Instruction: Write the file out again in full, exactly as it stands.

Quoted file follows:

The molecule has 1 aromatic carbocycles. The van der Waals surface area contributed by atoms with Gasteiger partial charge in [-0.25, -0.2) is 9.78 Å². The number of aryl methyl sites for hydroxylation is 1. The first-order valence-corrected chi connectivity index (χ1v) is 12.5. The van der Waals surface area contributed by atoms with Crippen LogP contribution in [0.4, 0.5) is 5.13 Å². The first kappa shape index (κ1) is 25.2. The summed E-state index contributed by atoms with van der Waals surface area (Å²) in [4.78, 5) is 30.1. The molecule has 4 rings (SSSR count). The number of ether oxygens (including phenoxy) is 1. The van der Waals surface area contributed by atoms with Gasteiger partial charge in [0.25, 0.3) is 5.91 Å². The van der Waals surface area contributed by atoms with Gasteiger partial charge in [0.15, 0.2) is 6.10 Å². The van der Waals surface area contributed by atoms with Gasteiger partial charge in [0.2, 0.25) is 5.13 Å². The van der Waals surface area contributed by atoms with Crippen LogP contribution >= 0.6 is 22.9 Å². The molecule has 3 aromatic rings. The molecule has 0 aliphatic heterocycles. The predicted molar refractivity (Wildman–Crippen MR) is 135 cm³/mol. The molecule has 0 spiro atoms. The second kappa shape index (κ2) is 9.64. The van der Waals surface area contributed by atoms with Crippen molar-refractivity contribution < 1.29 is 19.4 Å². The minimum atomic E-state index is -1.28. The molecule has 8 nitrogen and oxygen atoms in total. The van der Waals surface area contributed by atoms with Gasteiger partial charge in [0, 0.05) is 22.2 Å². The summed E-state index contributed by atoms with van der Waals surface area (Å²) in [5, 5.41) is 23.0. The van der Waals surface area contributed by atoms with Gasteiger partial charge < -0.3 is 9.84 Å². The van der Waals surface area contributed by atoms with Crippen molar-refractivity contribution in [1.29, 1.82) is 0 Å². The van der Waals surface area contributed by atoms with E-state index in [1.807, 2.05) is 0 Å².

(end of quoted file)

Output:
The molecule has 1 aromatic carbocycles. The van der Waals surface area contributed by atoms with Gasteiger partial charge in [-0.25, -0.2) is 9.78 Å². The number of aryl methyl sites for hydroxylation is 1. The first-order valence-corrected chi connectivity index (χ1v) is 12.5. The van der Waals surface area contributed by atoms with Crippen LogP contribution in [0.4, 0.5) is 5.13 Å². The first kappa shape index (κ1) is 25.2. The summed E-state index contributed by atoms with van der Waals surface area (Å²) in [4.78, 5) is 30.1. The molecule has 4 rings (SSSR count). The number of ether oxygens (including phenoxy) is 1. The van der Waals surface area contributed by atoms with Gasteiger partial charge in [0.25, 0.3) is 5.91 Å². The van der Waals surface area contributed by atoms with Gasteiger partial charge in [0.15, 0.2) is 6.10 Å². The van der Waals surface area contributed by atoms with Gasteiger partial charge in [0.2, 0.25) is 5.13 Å². The van der Waals surface area contributed by atoms with Crippen LogP contribution >= 0.6 is 22.9 Å². The molecule has 3 aromatic rings. The molecule has 0 aliphatic heterocycles. The predicted molar refractivity (Wildman–Crippen MR) is 135 cm³/mol. The molecule has 0 spiro atoms. The second kappa shape index (κ2) is 9.64. The van der Waals surface area contributed by atoms with Crippen molar-refractivity contribution < 1.29 is 19.4 Å². The minimum atomic E-state index is -1.28. The molecule has 8 nitrogen and oxygen atoms in total. The van der Waals surface area contributed by atoms with Gasteiger partial charge in [0, 0.05) is 22.2 Å². The summed E-state index contributed by atoms with van der Waals surface area (Å²) in [5, 5.41) is 23.0. The van der Waals surface area contributed by atoms with Gasteiger partial charge < -0.3 is 9.84 Å². The van der Waals surface area contributed by atoms with Crippen molar-refractivity contribution in [1.29, 1.82) is 0 Å². The van der Waals surface area contributed by atoms with E-state index in [1.807, 2.05) is 0 Å².